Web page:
Another band from Manchester, Inspiral Carpets formed in 1983, in Oldham, Manchester. Though the lineup of the band went through some changes, the most successful featured Tom Hingley, Craig Gill, Graham Lambert, Martyn Walsh and Clint Boon. The band both preceded and was a part of the late 80s and early 90s “Madchester” movement.
Inspiral Carpets had 4 albums released in the early 90’s: Life, The Beast Inside, Revenge of the Goldfish, and Devil Hopping. They had one release post-90’s, in 2014, with a self-titled release.
“Here Comes the Flood”
Tower Records backroom, a very early morning hour, my body full of stimulants (liquid, and otherwise) when “Line Up” began to play. I had to know who it was immediately. I had to listen to the entire album. Twice. And, then I had to take a copy of said album home for myself.
I not only loved their debut, self-titled album, from first track to last, but singer, Justine Frischmann, became a style inspiration to me, too, in those middle 90’s. Elastica borrowed from punk and new wave to make their Britpop sounds unique, infusing the album with short burst songs with whipsmart lyrics that often laid a punch (i.e. “Stutter”, about at-the-time boyfriend Damon Albarn bedroom “performance” issues).
Elastica left me wanting more, though. One album in the 90’s was not near enough.
Elastica was formed by ex-Suede band members, Justine Frischmann and Justin Welch, in 1992. Later that year, Annie Holland and Donna Matthews joined the band. The band released two UK Top 20 singles (“Line Up” and “Connection”). Justine made tabloid headlines for awhile, too, due to her relationship with Blur’s Damon Albarn. The band also made headlines over a plagiarism controversy. Post-punk band Wire (who Elastica name checked as a main influence to their music) claimed that many of the band’s melodies were taken from Wire compositions, as well as by The Stranglers. All disputes were resolved outside of the courts.
Elastica’s debut album (self-titled) was released in 1995, and entered the UK Albums Chart at #1. It became the fastest-selling debut album since Oasis’ Definitely Maybe. Self-titled was their only 90’s release. They had one other album come out, in 2000 – The Menace.
My first listen to Sleeper felt like Debbie Harry was taking her shot at Britpop. Louise Wener’s vocals immediately reminded me of the Blondie 45’s that I played non-stop as a coming-of-age, young girl.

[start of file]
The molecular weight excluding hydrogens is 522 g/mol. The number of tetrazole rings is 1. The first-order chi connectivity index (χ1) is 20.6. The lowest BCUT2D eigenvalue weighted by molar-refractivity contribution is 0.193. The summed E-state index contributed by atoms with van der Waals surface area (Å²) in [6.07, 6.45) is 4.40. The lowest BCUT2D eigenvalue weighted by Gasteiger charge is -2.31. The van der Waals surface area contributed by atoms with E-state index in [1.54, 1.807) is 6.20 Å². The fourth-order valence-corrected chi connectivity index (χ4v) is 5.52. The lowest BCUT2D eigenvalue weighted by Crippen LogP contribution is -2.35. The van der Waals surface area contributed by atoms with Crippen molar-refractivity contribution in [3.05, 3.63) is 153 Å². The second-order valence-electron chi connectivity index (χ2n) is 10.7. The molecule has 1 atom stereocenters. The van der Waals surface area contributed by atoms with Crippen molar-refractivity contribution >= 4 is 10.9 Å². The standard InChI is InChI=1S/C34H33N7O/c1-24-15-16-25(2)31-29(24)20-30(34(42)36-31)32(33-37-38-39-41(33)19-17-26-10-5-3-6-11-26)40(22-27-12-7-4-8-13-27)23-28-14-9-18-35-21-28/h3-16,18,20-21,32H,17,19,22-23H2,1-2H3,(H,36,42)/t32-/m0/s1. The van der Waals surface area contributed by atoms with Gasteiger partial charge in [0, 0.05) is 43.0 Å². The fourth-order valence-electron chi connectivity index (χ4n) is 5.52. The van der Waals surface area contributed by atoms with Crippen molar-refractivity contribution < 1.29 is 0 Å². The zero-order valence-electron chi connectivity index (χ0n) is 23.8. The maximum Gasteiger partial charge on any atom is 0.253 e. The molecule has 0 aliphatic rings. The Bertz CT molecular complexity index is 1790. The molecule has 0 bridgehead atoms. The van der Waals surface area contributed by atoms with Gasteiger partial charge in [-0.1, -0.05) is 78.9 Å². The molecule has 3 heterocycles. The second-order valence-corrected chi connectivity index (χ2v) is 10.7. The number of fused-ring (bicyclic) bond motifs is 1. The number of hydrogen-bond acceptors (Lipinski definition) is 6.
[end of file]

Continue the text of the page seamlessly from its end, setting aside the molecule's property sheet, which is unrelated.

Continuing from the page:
Smart used to be my get out of bed album. I would blast “Bedhead”, “Swallow” and “Inbetweener” through my apartment while the coffee did its thing.
I always wished for more music from Sleeper, wondering what and where they would go next. Years later I found out what Louise’s “where they would go” took her to – a successful writing career. To date, she’s published four novels, as well as an autobiography called Different for Girls: My True-life Adventures in Pop (a.k.a Just For One Day: Adventures in Britpop).
Sleeper was formed in London, and was fronted by Louise Wener. They had eight UK Top 40 hits, and three UK Top 10 albums during the 90’s. They also had music featured on the soundtrack to the film, Trainspotting.
The band was composed of Louise, Jon Stewart, Andy Maclure and Diid Osman. Louise and Jon met at Uni in Manchester, while both studying politics. Certain parts of the music video for “Inbetweener” (see above) parodied the grocery store set from the game show Supermarket Sweep. The band had three albums in the 90’s: Smart, The It Girl and Pleased to Meet You.
“Nice Guy Eddie”
5. The Charlatans
“The Only One I Know”
Reminiscent of Stone Roses and The Ocean Blue, two favorite bands of mine from the very late 80’s, The Charlatans caught my attention when I heard “The Only One I Know” play on a college radio station.
They were another “Madchester” band, which also got my attention.
So, I went out and bought myself a copy of Some Friendly the next day at Music Market, and proceeded in wearing it out.
Up to Our Hips was another Charlatans album that wound up on my heavy rotation, and songs like “Autograph” and “Jesus Hairdo”, and “Weirdo” from 1998’s Melting Pot were a mainstay on many a road trip mix CD.
The Charlatans formed in the West Midlands with Martin Blunt, Rob Collins, Jon Brookes, Jon Day and Baz Ketley. Baz would later leave the band and be replaced by Tim Burgess. Although the band was associated with the “Madchester” scene, their early demos were recorded in Birmingham. Their music fuses 60’s soul, R&B and garage rock, taking their influences to make their own unique Britpop sound.
They had six albums come out in the 90’s: Some Friendly, Between 10th and 11th, Up to Our Hips, self-titled, Tellin’ Stories and Us and Us Only. They have had six other albums come out since, including Wonderland, Up at the Lake, Simpatico, You Cross My Path, Who We Touch, and 2015’s Modern Nature.
“Here Comes a Soul Saver”
Suede came into my life while working at Tower Records, as well. I was the singles’ buyer at the time, and my coworker/assistant/friend raved about Suede’s album Dog Man Star, as well as Suede’s self-titled, constantly to me. Songs like “Metal Mickey”, “Trash” and “The Wild Ones” were brilliant and hard to ignore, so soon enough I’d gotten myself a new band to sonically fixate on.